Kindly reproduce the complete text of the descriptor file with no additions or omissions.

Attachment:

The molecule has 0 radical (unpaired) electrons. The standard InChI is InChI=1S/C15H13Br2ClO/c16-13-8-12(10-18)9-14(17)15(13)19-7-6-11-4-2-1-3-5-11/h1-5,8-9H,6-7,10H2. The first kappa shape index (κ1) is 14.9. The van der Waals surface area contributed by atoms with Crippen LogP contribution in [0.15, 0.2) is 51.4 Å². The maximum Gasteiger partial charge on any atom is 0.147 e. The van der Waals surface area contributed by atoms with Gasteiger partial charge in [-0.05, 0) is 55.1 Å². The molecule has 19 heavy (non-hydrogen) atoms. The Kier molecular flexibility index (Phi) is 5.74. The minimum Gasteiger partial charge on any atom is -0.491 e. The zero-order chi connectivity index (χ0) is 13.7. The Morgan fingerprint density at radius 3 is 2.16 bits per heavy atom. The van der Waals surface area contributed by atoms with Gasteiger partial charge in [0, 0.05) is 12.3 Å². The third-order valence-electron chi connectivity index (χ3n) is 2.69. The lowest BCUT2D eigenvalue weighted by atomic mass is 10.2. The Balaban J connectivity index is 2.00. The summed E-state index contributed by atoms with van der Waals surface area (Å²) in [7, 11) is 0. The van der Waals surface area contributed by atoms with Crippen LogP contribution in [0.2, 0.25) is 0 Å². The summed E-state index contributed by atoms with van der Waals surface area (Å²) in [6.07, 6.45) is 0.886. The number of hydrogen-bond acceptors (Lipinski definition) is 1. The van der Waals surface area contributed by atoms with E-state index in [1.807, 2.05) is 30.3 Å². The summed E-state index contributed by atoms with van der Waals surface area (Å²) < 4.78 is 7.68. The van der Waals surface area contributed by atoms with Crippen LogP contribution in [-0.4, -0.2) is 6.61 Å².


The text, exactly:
The molecule has 0 radical (unpaired) electrons. The standard InChI is InChI=1S/C15H13Br2ClO/c16-13-8-12(10-18)9-14(17)15(13)19-7-6-11-4-2-1-3-5-11/h1-5,8-9H,6-7,10H2. The first kappa shape index (κ1) is 14.9. The van der Waals surface area contributed by atoms with Crippen LogP contribution in [0.15, 0.2) is 51.4 Å². The maximum Gasteiger partial charge on any atom is 0.147 e. The van der Waals surface area contributed by atoms with Gasteiger partial charge in [-0.05, 0) is 55.1 Å². The molecule has 19 heavy (non-hydrogen) atoms. The Kier molecular flexibility index (Phi) is 5.74. The minimum Gasteiger partial charge on any atom is -0.491 e. The zero-order chi connectivity index (χ0) is 13.7. The Morgan fingerprint density at radius 3 is 2.16 bits per heavy atom. The van der Waals surface area contributed by atoms with Gasteiger partial charge in [0, 0.05) is 12.3 Å². The third-order valence-electron chi connectivity index (χ3n) is 2.69. The lowest BCUT2D eigenvalue weighted by atomic mass is 10.2. The Balaban J connectivity index is 2.00. The summed E-state index contributed by atoms with van der Waals surface area (Å²) in [7, 11) is 0. The van der Waals surface area contributed by atoms with Crippen LogP contribution in [0.2, 0.25) is 0 Å². The summed E-state index contributed by atoms with van der Waals surface area (Å²) in [6.07, 6.45) is 0.886. The number of hydrogen-bond acceptors (Lipinski definition) is 1. The van der Waals surface area contributed by atoms with E-state index in [1.807, 2.05) is 30.3 Å². The summed E-state index contributed by atoms with van der Waals surface area (Å²) < 4.78 is 7.68. The van der Waals surface area contributed by atoms with Crippen LogP contribution in [-0.4, -0.2) is 6.61 Å².